Psalm 13: Some Reflections on Prayer
I am going to continue Seth’s thoughts on prayer by continuing the discussion about our relationship with God. Prayer might just be the most important way of sustaining and deepening that relationship. I always liken it to our relationships with other men and women, and I refer to social media as an example. Facebook became a thing when I was in high school, and it gave my friends and I a way of keeping in touch with eachothers lives as we graduated and went our separate ways. I have a couple of Facebook friends that I haven’t spoken to in 5 or so years, but we see each other’s lives and I have a basic knowledge of who they are, where they are and what they are doing. On the other hand, I have a handful of buddies I speak to on a very regular basis. I can call them up right now and have a conversation with them about their day, there work, their stresses, their high points, their struggles, their successes, their depression, and their joys. You see these are the people I have a friendship with. I don’t just know about them, I know them. I might have 300 people with the title Facebook friends, but I haven’t spoken to them in years. Those who I speak with often are those who I am in the deepest of friendships with. So pray and pray often.
I mentioned that in my deepest relationships I am able to talk to them about anything, the good, the bad, and the ugly. In fact, I would say that those who have leaned on me and I on them about the deepest pains in life are my closest relationships. We can talk about these things because we are close, and we are close because we talk about these things. It is the same concept when we look at our relationship with our God. Often in prayer we tend to walk on eggshells. I find myself speaking in a certain churchy language, and trying to say the exact right thing. Its as if I as a human don’t want to hurt God. This is not how relationships are built. Yes, God is infinitely more powerful than you or I, but he wants to be in such a deep relationship with us that we ought to be able to base all of our human friendships on the one we have with our creator. He wants our full hearts. Our deepest joys and deepest pains. Listen to how the writer of Psalm 13 spoke with God…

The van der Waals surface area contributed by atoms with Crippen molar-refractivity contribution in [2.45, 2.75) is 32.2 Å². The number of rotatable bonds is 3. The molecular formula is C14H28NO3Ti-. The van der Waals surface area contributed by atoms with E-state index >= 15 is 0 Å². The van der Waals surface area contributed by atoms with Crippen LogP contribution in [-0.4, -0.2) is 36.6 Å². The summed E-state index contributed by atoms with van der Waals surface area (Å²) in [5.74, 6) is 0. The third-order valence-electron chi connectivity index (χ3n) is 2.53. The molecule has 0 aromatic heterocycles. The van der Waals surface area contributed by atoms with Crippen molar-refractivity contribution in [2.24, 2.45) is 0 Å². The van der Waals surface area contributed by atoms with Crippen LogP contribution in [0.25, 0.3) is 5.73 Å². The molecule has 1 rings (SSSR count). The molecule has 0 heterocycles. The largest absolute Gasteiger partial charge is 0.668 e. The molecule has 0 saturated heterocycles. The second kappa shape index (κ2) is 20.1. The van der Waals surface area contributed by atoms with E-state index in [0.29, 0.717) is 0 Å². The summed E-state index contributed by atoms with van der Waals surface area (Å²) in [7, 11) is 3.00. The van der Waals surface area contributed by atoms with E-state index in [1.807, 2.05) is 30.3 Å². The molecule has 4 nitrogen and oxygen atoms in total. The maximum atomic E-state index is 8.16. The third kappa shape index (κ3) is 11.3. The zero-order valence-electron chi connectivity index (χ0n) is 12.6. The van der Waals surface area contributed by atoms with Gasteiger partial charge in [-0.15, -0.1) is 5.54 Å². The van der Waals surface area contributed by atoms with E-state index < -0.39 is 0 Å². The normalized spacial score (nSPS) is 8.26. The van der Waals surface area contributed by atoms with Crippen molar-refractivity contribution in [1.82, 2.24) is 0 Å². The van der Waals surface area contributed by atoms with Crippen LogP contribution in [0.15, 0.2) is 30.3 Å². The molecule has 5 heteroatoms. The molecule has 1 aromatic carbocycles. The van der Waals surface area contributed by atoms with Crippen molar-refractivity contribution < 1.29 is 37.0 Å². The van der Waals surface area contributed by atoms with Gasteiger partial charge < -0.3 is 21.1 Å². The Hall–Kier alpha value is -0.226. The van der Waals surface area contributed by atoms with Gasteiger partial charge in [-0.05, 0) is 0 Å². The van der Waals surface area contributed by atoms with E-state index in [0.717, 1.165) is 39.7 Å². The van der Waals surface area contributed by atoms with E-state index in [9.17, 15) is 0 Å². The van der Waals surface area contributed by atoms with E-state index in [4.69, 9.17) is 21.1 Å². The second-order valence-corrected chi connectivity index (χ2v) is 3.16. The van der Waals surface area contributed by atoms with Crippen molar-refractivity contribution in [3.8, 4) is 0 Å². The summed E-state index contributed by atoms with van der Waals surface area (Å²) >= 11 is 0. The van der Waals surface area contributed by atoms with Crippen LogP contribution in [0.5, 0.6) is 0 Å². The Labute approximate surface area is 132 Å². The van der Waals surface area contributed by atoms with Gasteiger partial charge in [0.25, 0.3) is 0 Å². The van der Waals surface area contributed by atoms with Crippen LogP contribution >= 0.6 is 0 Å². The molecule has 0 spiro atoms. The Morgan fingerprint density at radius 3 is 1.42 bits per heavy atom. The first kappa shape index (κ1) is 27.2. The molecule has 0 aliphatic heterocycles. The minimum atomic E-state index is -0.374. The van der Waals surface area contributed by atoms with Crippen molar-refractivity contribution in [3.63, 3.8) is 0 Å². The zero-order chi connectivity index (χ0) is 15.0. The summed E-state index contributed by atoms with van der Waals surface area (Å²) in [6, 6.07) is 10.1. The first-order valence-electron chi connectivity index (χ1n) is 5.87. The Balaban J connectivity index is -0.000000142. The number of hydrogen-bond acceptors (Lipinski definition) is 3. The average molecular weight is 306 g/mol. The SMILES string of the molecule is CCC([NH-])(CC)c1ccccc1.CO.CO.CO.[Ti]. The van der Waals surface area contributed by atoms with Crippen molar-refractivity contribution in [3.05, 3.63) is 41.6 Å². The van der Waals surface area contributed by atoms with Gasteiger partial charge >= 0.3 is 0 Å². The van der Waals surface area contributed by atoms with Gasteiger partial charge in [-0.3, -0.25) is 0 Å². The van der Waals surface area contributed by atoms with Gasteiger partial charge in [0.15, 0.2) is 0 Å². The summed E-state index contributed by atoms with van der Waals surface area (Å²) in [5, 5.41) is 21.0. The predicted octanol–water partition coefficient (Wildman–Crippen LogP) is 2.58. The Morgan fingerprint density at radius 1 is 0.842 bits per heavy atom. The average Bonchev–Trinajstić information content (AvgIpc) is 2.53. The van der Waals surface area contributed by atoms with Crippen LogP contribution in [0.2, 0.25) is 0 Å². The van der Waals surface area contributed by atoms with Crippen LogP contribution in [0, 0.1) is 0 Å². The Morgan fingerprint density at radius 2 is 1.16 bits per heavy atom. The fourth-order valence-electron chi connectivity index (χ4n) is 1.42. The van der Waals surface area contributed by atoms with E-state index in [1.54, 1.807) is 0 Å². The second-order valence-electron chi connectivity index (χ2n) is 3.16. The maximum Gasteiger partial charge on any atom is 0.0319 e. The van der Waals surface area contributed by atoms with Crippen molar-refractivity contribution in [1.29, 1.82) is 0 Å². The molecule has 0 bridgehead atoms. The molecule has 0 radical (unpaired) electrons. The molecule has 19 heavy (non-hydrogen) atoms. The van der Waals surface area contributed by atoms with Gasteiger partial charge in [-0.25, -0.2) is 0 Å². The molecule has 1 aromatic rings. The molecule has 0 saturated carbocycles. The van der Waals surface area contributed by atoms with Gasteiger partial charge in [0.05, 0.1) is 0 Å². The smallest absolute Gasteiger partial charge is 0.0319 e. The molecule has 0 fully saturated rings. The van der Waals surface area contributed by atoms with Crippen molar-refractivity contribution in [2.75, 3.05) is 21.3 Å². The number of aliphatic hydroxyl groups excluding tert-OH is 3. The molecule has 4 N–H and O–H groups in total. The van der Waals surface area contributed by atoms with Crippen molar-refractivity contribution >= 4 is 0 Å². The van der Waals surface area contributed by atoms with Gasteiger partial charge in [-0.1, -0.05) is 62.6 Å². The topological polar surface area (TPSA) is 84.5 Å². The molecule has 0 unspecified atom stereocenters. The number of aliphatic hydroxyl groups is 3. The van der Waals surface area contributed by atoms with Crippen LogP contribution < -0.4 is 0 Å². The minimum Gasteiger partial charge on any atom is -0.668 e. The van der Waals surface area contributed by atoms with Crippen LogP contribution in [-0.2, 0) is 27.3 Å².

“How long, Lord? Will you forget me forever?
How long will you hide your face from me?
How long must I wrestle with my thoughts and day after day have sorrow in my heart? How long will my enemy triumph over me?
Look on me and answer, Lord my God.
Give light to my eyes, or I will sleep in death, and my enemy will say, “I have overcome him,” and my foes will rejoice when I fall.
But I trust in your unfailing love; my heart rejoices in your salvation.
I will sing the Lord’s praise, for he has been good to me.”
The first four statements are asking and challenging God with, “How long O Lord?” Saying, you are allowing me to have my back against the wall here God. You have the power to stop it, and nothing is happening. Faced with death this Psalmist is not mincing their words. There are many Psalms of this kind in which the person is calling on God, challenging God, and pouring out their deepest pains to a God whom they need to bring their salvation. The Psalms show us that God can handle our emotions. In fact I would argue that as a personal God He asks for them. It is when we communicate our deepest joys and pains that our relationship grows and solidifies. Like Jesus in the garden and on the cross, we pour out our hearts to God and trust that he hears us and brings us our salvation.